Alternative Medicine: What Works?

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Frequently practiced alternative medical therapies include palming of the eyes, the olive oil gallstone flush, laetrile (vitamin B17) for cancer, muscle testing (applied kinesiology), and promotion of alkalinity. But do they really work? Health journalist Bill Sardi examines these five alternative therapies in his latest report at

Sardi says palming of eyes compresses the eyeball slightly and actually shifts the focus point of the eyes, temporarily reducing the need for eyeglasses. But the effect is not long lasting.

A recent photographic and biochemical study published in a British medical journal reveals that olive oil and lemon juice, commonly used to treat gallstones, actually creates a “soap stone” that fools stone sufferers into thinking they passed stones out of their gallbladder.

Muscle testing, also known as applied kinesiology, is commonly employed by alternative health practitioners, but scientific studies do not confirm its reliability. If muscle testing were valid, says Sardi, then the item being tested could be removed from the hand and muscle resistance should reverse.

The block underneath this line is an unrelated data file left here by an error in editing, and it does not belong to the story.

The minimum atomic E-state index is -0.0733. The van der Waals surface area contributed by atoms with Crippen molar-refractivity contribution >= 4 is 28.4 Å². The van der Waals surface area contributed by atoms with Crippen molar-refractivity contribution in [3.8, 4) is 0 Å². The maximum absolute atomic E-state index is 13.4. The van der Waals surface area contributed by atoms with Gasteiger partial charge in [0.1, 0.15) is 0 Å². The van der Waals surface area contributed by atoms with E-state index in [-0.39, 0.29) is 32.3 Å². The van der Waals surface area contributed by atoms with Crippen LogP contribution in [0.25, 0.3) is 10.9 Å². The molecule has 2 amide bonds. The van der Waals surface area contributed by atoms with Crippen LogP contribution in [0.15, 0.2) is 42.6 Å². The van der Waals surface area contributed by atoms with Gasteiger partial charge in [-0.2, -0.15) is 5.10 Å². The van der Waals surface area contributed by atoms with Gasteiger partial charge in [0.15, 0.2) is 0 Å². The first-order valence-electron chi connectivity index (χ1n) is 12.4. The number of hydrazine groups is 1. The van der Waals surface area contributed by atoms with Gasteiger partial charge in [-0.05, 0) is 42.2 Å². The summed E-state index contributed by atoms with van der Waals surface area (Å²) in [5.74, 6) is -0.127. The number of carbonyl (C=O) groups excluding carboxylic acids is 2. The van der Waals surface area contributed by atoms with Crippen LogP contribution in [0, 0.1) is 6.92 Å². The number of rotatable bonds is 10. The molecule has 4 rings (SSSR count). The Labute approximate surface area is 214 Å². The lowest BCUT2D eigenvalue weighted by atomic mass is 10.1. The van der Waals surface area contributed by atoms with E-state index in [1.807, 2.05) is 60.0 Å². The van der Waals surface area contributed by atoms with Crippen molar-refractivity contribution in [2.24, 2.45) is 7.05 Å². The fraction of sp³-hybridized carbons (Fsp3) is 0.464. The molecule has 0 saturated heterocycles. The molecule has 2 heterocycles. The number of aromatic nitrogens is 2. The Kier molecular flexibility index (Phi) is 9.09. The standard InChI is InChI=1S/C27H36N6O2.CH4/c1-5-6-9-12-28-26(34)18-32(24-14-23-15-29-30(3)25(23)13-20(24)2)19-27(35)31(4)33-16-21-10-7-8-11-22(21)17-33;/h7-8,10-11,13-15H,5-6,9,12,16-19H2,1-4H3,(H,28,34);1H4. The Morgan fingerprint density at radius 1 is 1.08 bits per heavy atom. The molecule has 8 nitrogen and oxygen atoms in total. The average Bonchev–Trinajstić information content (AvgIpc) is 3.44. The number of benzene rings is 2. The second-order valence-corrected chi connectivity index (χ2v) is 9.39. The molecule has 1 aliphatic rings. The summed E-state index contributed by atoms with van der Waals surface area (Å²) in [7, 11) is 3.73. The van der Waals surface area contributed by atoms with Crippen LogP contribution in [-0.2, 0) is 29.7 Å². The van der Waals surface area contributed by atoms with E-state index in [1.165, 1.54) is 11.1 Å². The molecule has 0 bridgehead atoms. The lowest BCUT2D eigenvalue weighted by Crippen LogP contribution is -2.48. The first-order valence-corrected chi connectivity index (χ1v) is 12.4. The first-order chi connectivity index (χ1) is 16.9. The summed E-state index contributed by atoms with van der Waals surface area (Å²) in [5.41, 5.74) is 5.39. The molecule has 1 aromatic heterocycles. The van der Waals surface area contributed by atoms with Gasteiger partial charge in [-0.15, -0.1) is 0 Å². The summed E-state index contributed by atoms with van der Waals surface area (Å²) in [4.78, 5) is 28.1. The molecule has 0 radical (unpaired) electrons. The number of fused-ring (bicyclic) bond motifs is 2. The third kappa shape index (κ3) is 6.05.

Laetrile, also called vitamin B17, is widely claimed to be a cancer remedy by alternative health practitioners, but a review of the scientific literature shows that laetrile as commonly obtained from apricot pits may be toxic, however when purified and administered orally or intravenously, it may be an effective anti-cancer agent. In apricot pits the liver cannot properly metabolize and protect healthy tissues from leatrile’s toxic effects, says Sardi.

Maintaining an alkaline state in the body is often claimed to prevent cancer, but actually an acid state is what kills cancer cells says Sardi. Without an acid bladder or stomach, cancer may develop. The blood circulation is neutral pH and is automatically controlled in a tight range (7.35-7.45) without much impact by dietary measures. The idea of eating alkaline foods for health is not well founded, says Sardi.

Like alternative medicine, conventional medicine often utilizes treatments that are unproven by scientific review. For more details about the failings of both conventional and alternative medicine, and a free copy of the e-book The Collapse of Conventional Medicine, visit

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William Sardi
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